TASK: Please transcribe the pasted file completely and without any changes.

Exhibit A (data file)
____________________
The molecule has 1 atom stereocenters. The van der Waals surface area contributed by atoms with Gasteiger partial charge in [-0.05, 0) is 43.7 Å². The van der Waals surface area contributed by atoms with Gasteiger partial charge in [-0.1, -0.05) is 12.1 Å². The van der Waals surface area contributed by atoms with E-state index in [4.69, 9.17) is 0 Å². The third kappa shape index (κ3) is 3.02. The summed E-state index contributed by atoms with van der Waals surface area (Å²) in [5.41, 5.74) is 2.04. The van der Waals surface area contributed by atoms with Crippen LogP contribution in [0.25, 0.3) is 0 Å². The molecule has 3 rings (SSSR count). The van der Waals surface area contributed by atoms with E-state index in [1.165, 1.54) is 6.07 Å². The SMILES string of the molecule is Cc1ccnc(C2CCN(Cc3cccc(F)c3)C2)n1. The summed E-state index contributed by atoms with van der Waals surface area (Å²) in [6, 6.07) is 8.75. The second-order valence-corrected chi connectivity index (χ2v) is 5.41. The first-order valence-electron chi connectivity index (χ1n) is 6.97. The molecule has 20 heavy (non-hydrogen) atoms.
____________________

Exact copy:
The molecule has 1 atom stereocenters. The van der Waals surface area contributed by atoms with Gasteiger partial charge in [-0.05, 0) is 43.7 Å². The van der Waals surface area contributed by atoms with Gasteiger partial charge in [-0.1, -0.05) is 12.1 Å². The van der Waals surface area contributed by atoms with E-state index in [4.69, 9.17) is 0 Å². The third kappa shape index (κ3) is 3.02. The summed E-state index contributed by atoms with van der Waals surface area (Å²) in [5.41, 5.74) is 2.04. The van der Waals surface area contributed by atoms with Crippen LogP contribution in [0.25, 0.3) is 0 Å². The molecule has 3 rings (SSSR count). The van der Waals surface area contributed by atoms with E-state index in [1.165, 1.54) is 6.07 Å². The SMILES string of the molecule is Cc1ccnc(C2CCN(Cc3cccc(F)c3)C2)n1. The summed E-state index contributed by atoms with van der Waals surface area (Å²) in [6, 6.07) is 8.75. The second-order valence-corrected chi connectivity index (χ2v) is 5.41. The first-order valence-electron chi connectivity index (χ1n) is 6.97. The molecule has 20 heavy (non-hydrogen) atoms.